Can people opt-out?
Can people opt-out of this upgrade, perhaps using a registry setting like in the Desktop version?
For the past few months, peeps keen to run Windows 10 Mobile have been able to buy handsets with the new OS installed. Now patiently waiting Phone 8.1 owners can upgrade their smartphones to the operating system – well, some of them, anyway. "Today, we're pleased to begin the roll-out of Windows 10 Mobile to select Windows …
So the upshot of this is:
On Mobile (where MS is tiny and needs a reason like a major free upgrade to the latest and greatest to pull in punters)
People who want Win 10 have to beg for it and still may not get it.
On Desktop (where MS is massive and needs to avoid upsetting users en masse to maintain its position)
People are being forced to bend over and take Win 10 regardless of whether they want it. Those Win 7/8 users who reject it have to edit their registry, disable Win update and be vigilant with a wooden stake to keep the GWX zombie off their computers
"On Mobile (where MS is tiny and needs a reason like a major free upgrade to the latest and greatest to pull in punters)
People who want Win 10 have to beg for it and still may not get it."
In your scenario they've already bought the phone, so how does an upgrade pull a new user in? A new user will buy a new phone that will come with W10.
Just opened Office on iOS. Waiting to see if the equivalent GWX 'Malware' has started appearing on Office for iOS and Android...Microsoft must be feeling those users are missing out on all the fun.
Not yet...is today's answer.
Well, one my Lumia 1020 I got:
1. A slow phone
2. Here Maps and Drive vanish in June
3. A less good camera app than 8.1 (from a 1020 owners point of view)
4. A less good email client than we had in 8.1 (why can't I just link my folders and view multiple accounts in one folder - I loved that).
I could go on...
With heavy heart I moved to Android 3 weeks ago.
While the app will not be updated for WP8.1 neither will the data, so eventually you will be navigating to addresses that can't be found, or roads that have changes, bus timetables that have changed, businesses that have moved. This will impact transit, maps and drive versions of HERE on WP8.1
I tried Andriod a few months ago not because I disliked windows phone but I'm one for trying different things, and I liked the new Samsung phones but unfortunately just like the works IPhone got fed up with scroll scroll, click click, scroll and then get lost as to where I am and seemed very buggy not what I expected for a top end phone.
I'm now just waiting for my Lumia 950 to arrive I find Windows phone a lot simpler to use and in most instances you do not have to do anything because the information is there on the live tiles which I missed
...my mum's 630 is not on the list.
8.1 is a terrific phone OS, and very OAP-friendly for a smart phone.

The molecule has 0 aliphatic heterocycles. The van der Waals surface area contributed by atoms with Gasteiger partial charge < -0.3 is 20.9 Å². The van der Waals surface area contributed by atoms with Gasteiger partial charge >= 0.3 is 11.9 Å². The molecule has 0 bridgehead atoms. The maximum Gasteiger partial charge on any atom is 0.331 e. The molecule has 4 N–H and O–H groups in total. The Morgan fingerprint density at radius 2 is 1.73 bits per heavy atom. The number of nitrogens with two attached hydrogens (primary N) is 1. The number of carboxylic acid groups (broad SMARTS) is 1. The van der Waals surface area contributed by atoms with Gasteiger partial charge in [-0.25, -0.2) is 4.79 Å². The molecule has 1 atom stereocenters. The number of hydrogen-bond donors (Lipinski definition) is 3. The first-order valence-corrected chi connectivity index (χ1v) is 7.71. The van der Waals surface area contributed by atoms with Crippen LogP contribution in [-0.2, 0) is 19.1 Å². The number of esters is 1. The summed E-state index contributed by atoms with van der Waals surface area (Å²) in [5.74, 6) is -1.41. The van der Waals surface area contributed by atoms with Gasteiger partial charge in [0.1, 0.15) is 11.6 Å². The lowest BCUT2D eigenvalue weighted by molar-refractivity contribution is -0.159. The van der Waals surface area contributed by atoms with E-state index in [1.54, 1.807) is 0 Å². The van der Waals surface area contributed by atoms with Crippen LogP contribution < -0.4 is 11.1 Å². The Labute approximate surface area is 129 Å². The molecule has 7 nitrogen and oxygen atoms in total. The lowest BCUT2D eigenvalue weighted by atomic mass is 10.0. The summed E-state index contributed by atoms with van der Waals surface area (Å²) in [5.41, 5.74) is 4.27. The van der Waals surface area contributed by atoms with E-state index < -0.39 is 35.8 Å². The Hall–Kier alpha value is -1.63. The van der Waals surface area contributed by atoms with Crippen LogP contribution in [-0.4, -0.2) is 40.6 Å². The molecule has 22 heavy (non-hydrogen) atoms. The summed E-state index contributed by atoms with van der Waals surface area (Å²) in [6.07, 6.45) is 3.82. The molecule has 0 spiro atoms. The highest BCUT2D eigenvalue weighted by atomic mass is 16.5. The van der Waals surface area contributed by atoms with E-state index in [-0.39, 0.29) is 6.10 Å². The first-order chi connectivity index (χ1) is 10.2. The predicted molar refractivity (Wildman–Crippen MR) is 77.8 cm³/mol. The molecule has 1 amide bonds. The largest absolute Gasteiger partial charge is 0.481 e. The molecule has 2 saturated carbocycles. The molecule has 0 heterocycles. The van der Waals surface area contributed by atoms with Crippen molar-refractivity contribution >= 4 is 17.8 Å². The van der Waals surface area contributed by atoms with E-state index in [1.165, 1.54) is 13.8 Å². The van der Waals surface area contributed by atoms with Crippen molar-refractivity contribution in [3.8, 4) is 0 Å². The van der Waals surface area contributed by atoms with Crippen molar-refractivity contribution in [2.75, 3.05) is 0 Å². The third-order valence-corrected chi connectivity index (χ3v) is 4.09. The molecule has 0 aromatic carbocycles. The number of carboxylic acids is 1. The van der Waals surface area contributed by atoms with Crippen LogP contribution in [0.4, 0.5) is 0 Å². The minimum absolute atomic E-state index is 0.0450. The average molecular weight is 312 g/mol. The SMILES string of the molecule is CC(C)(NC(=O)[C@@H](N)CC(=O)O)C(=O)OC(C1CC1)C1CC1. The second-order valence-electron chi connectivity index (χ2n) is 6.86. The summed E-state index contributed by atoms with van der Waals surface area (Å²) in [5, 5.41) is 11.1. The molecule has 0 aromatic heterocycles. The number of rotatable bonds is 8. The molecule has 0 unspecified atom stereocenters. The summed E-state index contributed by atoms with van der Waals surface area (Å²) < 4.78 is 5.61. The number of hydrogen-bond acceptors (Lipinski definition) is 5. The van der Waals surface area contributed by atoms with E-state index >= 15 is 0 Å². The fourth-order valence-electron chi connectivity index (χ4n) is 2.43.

10 may get there eventually, unless it's axed before then, but is still too rough around the edges, IMHO, and has lost a few of the little UI quirks (when compared to Android & iOS) that actually made it so bloody good in daily use.
My Work device is a 735 and it will be staying on 8.1 for as long as I can keep it running. From a work point of view the email and exchange integration is the best around and the Here maps are excellent when i am driving between sites in London.
I should caveat that the media experience is poor to the point I still run an HTC one as my personal device, but for work WinMo does the job.
There were these three systems you see: VHS, BetaMax and LaserDisc.VHS relied on terrible technology - a real lash up - to encode its tapes which came in really big cassettes making the players similarly huge. The picture quality and sound were awful and the tapes kept breaking. Betamax used really clever encoding technology which rendered really well with brilliant sound and came in neat small cassettes which rarely entangled or failed. The Laserdiscs were very expensive but the best in terms of picture/sound quality, offered random access and because they were old 33.3rpm LP record sized, could be stacked very economically on shelves etc. The players - also pricey - were thin while pretty large in plan area but, peculiarly, no bigger than the VHS players which seemed to contain a lot of air (because of the enormous loader mechanism I suppose).
Anyway, Android won and Windows 10 and iOS disappeared.
The initial promise of upgrading all WP8.1 has suffered from scope changes that introduces more risk to customer who can upgrade to WP10. The Microsoft Vision for Windows 10 was not locked down when moving to development, significant changes will destroy the deliverables and possibly add more risk to WP10 devices. Certainly Microsoft is demonstrating that it does not apply best practice in project management to achieve the publicly announced vision.
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